The spiritual dimension is the clue to “what manner of creatures we are” and is perhaps best approached historically. Unmistakably human creatures, biologically speaking, have been around for about one-and-a-half million years, which is not long in relation to the ascent from matter through life to mind; spirituality has been around for a much shorter time. Its advent can be roughly dated from clues like the Lascaux cave paintings. From about this time, say 30,000 years ago at the outside, love began to supplant instinctual lust, justice to supplant might, beauty to be appreciated, right and wrong (as a concept spiritual) to be distinguished – and so on. This is all so recent that it is not surprising that our animal past still suffuses even the most civilised communities, and hence the cash nexus is a most necessary interim discipline. You can now be stabbed in the back commercially or politically instead of literally, though there is of course plenty of the latter about. But in some ways we are spiritually advanced. We can appreciate Rembrandt and Beethoven, justice is (sporadically) refined, we read each other’s motives and analyse our own. Exceptionally the cash nexus is outrun, as when humanitarian aid is rushed to a disaster, something new in the last century or two. We cannot imagine a world in which the cash nexus is superseded, but our remote ancestors could not have imagined a world not dominated by the law of the jungle, or barter and brute force. While the cash nexus persists greed, or at least too much self-interest, is the predominant motive, and as of now we should have total instead of partial chaos without it; but it may not always be so.

Spirituality is primarily a potential for good and evil both, and though largely unnoticed it is growing exponentially. Reason is often advanced as the characteristic that makes humankind unique but the higher animals manifestly exercise it. Spirituality is a better candidate, but even this needs qualifying. You love your dog the way you love your child and both reciprocate, epitomising two kinds of love which are plainly fundamental, the love which condescends and dominates and the love which responds, worships and owes obedience. From my own imperfections (inter alia ) I deduce that there must be a perfect someone who stands in the same relation to me that I do to the dog or child whom I try to mould in my own image, to make less imperfect from my godlike point of view (this should not too simply be equated with the Cartesian ‘idea of perfection’ theory; this is about relationships). Spirituality is rubbing off us, not only on to our children but also on to our pets. My dog has a concept of right and wrong which he has learned from me, governed by his attitude of love and worship for me.

Matter, life, mind and now spirit. The last is such a recent mutation that it has not yet brought peace but a panic. Its principal symptom is the chaotic and conflicting assortment of great religions of the last few thousand years, representing a hierarchy of truth and error about “what manner of creatures we are”. (The illusion that it is possible to stand aside from the entire process, to be genuinely and totally agnostic, stems from our embryonic godlikeness and widely equates to worshipping power, money or otherwise indirectly oneself).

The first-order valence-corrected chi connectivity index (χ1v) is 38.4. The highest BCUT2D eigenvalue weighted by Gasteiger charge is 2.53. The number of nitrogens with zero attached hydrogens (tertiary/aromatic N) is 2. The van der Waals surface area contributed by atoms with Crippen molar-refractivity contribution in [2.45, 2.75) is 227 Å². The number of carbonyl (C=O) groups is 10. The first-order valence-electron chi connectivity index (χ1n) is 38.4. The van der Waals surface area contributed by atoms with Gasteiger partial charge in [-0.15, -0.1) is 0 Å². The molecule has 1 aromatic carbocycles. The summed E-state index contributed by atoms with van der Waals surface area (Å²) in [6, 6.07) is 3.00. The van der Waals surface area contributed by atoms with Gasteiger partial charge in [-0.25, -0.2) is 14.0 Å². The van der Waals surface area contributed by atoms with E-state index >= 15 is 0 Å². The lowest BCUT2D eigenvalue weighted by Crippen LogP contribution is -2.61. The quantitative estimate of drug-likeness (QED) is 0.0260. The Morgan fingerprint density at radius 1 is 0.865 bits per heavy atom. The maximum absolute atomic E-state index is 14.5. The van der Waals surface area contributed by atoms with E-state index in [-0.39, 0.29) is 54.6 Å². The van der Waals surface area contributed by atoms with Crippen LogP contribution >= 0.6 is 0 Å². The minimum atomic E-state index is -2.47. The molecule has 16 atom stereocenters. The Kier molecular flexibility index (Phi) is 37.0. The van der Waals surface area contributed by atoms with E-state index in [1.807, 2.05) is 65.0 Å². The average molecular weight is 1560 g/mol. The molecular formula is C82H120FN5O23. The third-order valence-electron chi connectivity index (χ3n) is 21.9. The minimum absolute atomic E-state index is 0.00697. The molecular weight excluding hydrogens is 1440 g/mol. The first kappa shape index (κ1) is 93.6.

To find the hierarchy’s apex we should not look to dogma but to empirical evidence which now exists, notably in the freedom of the individual conscience and of thought, the latter leading to the vast expansion in our perception of truth which we call modern science and the two together to modern democracy. These breakthroughs stem overwhelmingly from the Protestant Reformation and hence a better understanding of Christianity, in whose immediate impact we still live. The credit so often given to Greek antecedents is largely mistaken. Greek pseudo-science was a highly defective (because non-experimental) fore-runner, and Greek pseudo-democracy was the ancestor of the oneparty state, of Hitler and Stalin (the Republic was a fascist tract, the philosopher-kings being the party caucus).

A world culture is just beginning to be perceptible, in the form of fairly general lip-service to democracy and human rights as we know them in the West, the English language and some other features of Western culture. The essential basis of that democracy is an attitude of mind, a respect for other people and their views and a recognition that one’s own may be mistaken; in a word, humility. Even at its best it is a tender, imperfect and precarious plant, but it won’t go away. For me, within the universal spirituality there is a holy spirit who acts independently of us. The evidence for this is key episodes in history, in retrospect beneficial but which were contrary to all the probabilities at the time, many of them “a close-run thing” (as Wellington said of Waterloo and might have said of Salamis) and some of which show a marked touch of humour. To make a rogue-elephant like Henry Vlll the main instrument for the overthrow of the mediaeval doctrinal straitjacket contrary to his own intentions strikes me as pretty rich comedy. Humility’s victory over arrogance and megalomania – the meek inheriting the earth – looks like a macro-miracle in the making.

No, Fukuyama, not the end of history. We have only just left the starting-line. And the panic we are in is not moral but spiritual.

© B. Baboulène 1993